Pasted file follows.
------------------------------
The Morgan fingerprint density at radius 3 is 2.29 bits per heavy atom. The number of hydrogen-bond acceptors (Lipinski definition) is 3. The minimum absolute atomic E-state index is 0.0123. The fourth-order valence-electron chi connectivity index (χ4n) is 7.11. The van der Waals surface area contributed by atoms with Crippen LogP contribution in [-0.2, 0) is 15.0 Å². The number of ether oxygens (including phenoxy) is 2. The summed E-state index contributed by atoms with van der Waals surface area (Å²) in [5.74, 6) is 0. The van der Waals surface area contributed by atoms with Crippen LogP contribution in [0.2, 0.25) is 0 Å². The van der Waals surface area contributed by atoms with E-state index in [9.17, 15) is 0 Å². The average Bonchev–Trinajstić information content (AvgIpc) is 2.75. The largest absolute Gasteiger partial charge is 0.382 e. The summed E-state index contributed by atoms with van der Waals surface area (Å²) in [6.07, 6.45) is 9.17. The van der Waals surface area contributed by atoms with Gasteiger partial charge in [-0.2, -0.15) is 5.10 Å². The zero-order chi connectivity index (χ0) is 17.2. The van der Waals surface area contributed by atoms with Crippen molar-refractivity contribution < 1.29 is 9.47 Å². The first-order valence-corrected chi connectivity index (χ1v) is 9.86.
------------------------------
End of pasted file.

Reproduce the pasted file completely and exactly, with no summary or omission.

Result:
The Morgan fingerprint density at radius 3 is 2.29 bits per heavy atom. The number of hydrogen-bond acceptors (Lipinski definition) is 3. The minimum absolute atomic E-state index is 0.0123. The fourth-order valence-electron chi connectivity index (χ4n) is 7.11. The van der Waals surface area contributed by atoms with Crippen LogP contribution in [-0.2, 0) is 15.0 Å². The number of ether oxygens (including phenoxy) is 2. The summed E-state index contributed by atoms with van der Waals surface area (Å²) in [5.74, 6) is 0. The van der Waals surface area contributed by atoms with Crippen LogP contribution in [0.2, 0.25) is 0 Å². The van der Waals surface area contributed by atoms with E-state index in [9.17, 15) is 0 Å². The average Bonchev–Trinajstić information content (AvgIpc) is 2.75. The largest absolute Gasteiger partial charge is 0.382 e. The summed E-state index contributed by atoms with van der Waals surface area (Å²) in [6.07, 6.45) is 9.17. The van der Waals surface area contributed by atoms with Gasteiger partial charge in [-0.2, -0.15) is 5.10 Å². The zero-order chi connectivity index (χ0) is 17.2. The van der Waals surface area contributed by atoms with Crippen molar-refractivity contribution < 1.29 is 9.47 Å². The first-order valence-corrected chi connectivity index (χ1v) is 9.86.